Tuesday, February 22, 2011

Plato: Republic Book II

read the whole Book II and the allegory of cave in Book VII
text available at http://classics.mit.edu/Plato/republic.html
Journals due on February 27

guidance questions:
1. Glaukon mentioned three kinds of good, to which does justice belong?
2. Which problem did Adeimantos find in poems and religion? What does he want Socrates to prove?
3. What's the requirement of guardians in the proposed city?


  1. The problem Adeimantos found with poems on justice and injustice is that, "no one has ever yet adequately explained in poetry or prose, that injustice is the greatest evil the soul can contain within itself, justice the greatest good."(p.48) Adeimantos goes on to explain how they would all be to that day, if, justice and injustice would have been explained and had they been convinced of their meaning. That, "each of us would be his own best guardian, fearing that by doing injustice he might dwell with greatest evil."(p.48) Since this did not happen, they sit there, "on guard against each other's injustice.(p.48) Saying that, each person there, is likely to commit injustice against one another.
    Adeimantos believed religion gave reason for some one to commit injustice and get away with it. He pointed out how people got Homer to testify on how the gods can be persuaded form their purpose by men because of, humble prayers, sacrifice, brunt offerings and libations when a person did wrong. Showing how injustice could be over looked by the gods-assuming there is "gods."
    Adeimantos needed more then just being showed that justice is stronger then injustice. He wanted Socrates to show him, "what each of the two does in and of itself to him who has it, and, whether or not it escapes the notice of gods and men, that the one is good, and the other evil."(p.49)

  2. The three forms of good Glaucon speaks about are divided into three classes. The first being things that we desire for their consequences, the second, the things that desire for their own sake and the last and highest is the desire of both. What we desire for our own sake I interpret as the basic survival tools, essentially what an individual needs (ex: a job). The consequence is what we get in return, whether its money from our jobs/careers etc. The things we desire for our own sake seem to be the small natural things (ex: Happiness). The highest class of desire is having everything in a nut shell. He’s basically saying that all these classes go hand in hand, You can’t have justice with only one class. A person has to have both to have the third and only those individuals who reach that third class can rule because justice belongs to the highest class.

  3. Adeimantos ask Socrates to prove why Justice is more desirable than injustice. He says to Socrates “; and I would ask you to show not only the superiority which justice has over injustice, but what effect they have on the possessor of them which makes the one to be good and the other an evil to him.” (P.85) Still at this point Socrates is yet to provide a meaning for justice and why it’s better to be just than unjust. In so many words I feel that Adeimantos is asking for Socrates to prove his idea wrong. The idea of how easy it is to turn a just man unjust. He gave the example of the man who stole the magic ring from the dead man and used it to his benefit. He persuaded the queen (could he have been a poet?), killed the king and took over the kingdom. The man left behind all his righteousness and got away with whatever he could, so that everything benefited him. Adeimantos proved to Socrates that a person is so easily influenced and that deep inside people do crave to be unjust. I’m afraid to say I do agree with him to a certain degree, there’s plenty of things in life that I’ve never done that I‘ve wanted to do but because I don’t want to pay for the consequences later on when ‘judgment day’ arrives. See Adeimantos explains that we don’t satisfy those unjust desires afraid of just that, the God/s that we will later have to face in our afterlife. He says “Still I hear a voice saying that the Gods cannot be deceived, neither can they be compelled. But what if there are no Gods? Or, suppose them to have no care of human things-why in either case should we mind about concealment?”(p.84). this is a perfect example of what happens today. We question ourselves or others about our religion. For example you go to church, well at least in my experience (catholic, Christian and Pentecostal) and a good number of the congregation had an unjust history behind them. Meaning that they were either alcoholic's, drug addicts porn addicts etc… Now some actually go to church for the purpose of healing but what about those that come out and do the same thing? It becomes a game you do bad you get saved, you get saved you do bad. “For if we are just, although we may escape the vengeance of heaven, we shall lose the gains of injustice, but, if we are unjust, we shall keep the gains, and by our sinning and praying, and praying and sinning, the Gods will be propitiated, and we shall not be punished”. (p.84) This is the problem that he has with the poets they (the people) only know of the Gods through “tradition and genealogies of the poets”. (p.84) What I get from this is that the poets cause the chaos in a sense. If the poets didn’t exist people wouldn’t feel so guilty about the things they do and only then would it be so much easier to run a just State. Although because the poets are considered wise because of their gift of persuasion that’s why a man needs to have both classes of desires to reach that highest class because only then is he able to run a just State.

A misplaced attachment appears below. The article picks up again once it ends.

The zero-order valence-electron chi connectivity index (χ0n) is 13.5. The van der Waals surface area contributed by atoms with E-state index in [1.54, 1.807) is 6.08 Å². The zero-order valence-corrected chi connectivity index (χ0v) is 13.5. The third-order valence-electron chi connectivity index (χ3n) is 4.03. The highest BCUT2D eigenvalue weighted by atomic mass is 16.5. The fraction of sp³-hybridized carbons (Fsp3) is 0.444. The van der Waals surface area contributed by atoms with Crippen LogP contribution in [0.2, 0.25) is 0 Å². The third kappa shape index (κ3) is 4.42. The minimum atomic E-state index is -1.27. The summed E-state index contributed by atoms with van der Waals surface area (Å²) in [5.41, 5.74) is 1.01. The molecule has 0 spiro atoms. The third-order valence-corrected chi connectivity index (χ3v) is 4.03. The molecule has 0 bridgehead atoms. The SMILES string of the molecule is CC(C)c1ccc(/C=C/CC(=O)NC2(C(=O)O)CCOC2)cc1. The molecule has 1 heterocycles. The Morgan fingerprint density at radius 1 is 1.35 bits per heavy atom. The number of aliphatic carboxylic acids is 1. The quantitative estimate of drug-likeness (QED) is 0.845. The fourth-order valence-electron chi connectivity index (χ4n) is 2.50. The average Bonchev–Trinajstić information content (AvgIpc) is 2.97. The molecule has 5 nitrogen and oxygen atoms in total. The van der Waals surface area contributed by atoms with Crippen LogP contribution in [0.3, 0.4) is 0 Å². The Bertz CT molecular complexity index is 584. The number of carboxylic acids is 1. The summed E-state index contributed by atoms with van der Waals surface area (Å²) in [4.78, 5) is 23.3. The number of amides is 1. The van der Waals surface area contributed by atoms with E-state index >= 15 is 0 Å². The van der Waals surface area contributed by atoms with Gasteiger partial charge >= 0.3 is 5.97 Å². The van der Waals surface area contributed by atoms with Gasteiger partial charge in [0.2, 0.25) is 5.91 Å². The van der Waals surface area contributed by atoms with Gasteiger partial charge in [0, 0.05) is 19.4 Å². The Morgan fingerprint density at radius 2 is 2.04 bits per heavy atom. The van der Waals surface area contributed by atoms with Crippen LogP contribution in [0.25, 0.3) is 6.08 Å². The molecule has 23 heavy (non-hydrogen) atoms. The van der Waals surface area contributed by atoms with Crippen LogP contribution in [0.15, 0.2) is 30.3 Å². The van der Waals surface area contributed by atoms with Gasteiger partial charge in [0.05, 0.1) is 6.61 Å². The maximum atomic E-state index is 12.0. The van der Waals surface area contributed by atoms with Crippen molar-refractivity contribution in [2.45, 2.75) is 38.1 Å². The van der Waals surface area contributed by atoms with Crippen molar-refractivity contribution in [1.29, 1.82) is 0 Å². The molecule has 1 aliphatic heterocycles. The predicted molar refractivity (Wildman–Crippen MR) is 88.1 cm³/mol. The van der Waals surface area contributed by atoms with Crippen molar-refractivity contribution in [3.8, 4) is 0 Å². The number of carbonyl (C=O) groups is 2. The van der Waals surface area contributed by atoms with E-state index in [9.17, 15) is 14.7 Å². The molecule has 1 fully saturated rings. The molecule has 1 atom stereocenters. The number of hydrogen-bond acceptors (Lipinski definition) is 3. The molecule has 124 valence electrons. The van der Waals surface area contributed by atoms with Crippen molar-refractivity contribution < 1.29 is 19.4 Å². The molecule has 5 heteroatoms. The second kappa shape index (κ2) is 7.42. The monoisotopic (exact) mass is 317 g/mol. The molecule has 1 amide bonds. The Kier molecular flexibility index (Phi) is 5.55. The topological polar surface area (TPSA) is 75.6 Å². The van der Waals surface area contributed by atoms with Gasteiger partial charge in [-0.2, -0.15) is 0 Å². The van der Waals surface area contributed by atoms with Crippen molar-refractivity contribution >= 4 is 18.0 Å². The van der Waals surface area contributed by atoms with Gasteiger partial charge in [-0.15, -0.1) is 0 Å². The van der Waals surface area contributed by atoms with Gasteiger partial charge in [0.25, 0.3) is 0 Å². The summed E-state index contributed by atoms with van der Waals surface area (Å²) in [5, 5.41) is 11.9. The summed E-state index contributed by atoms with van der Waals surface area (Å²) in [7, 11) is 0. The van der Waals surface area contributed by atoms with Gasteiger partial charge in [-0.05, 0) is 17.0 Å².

4. Glaukon's levels of 'good' are as follows. Starting with the lowest class, being the "harmless pleasures and enjoyments" then the "knowledge, sight, health" and lastly, where justice is grouped in, the highest class of good, "Justice, gymnastic, caring for the sick, and various ways of money making."
    I have to say that I do not understand why "various ways of money making" would even be classified as a "good" let alone in the highest class. And it being on the same level as justice, the scale seems to be a bit off.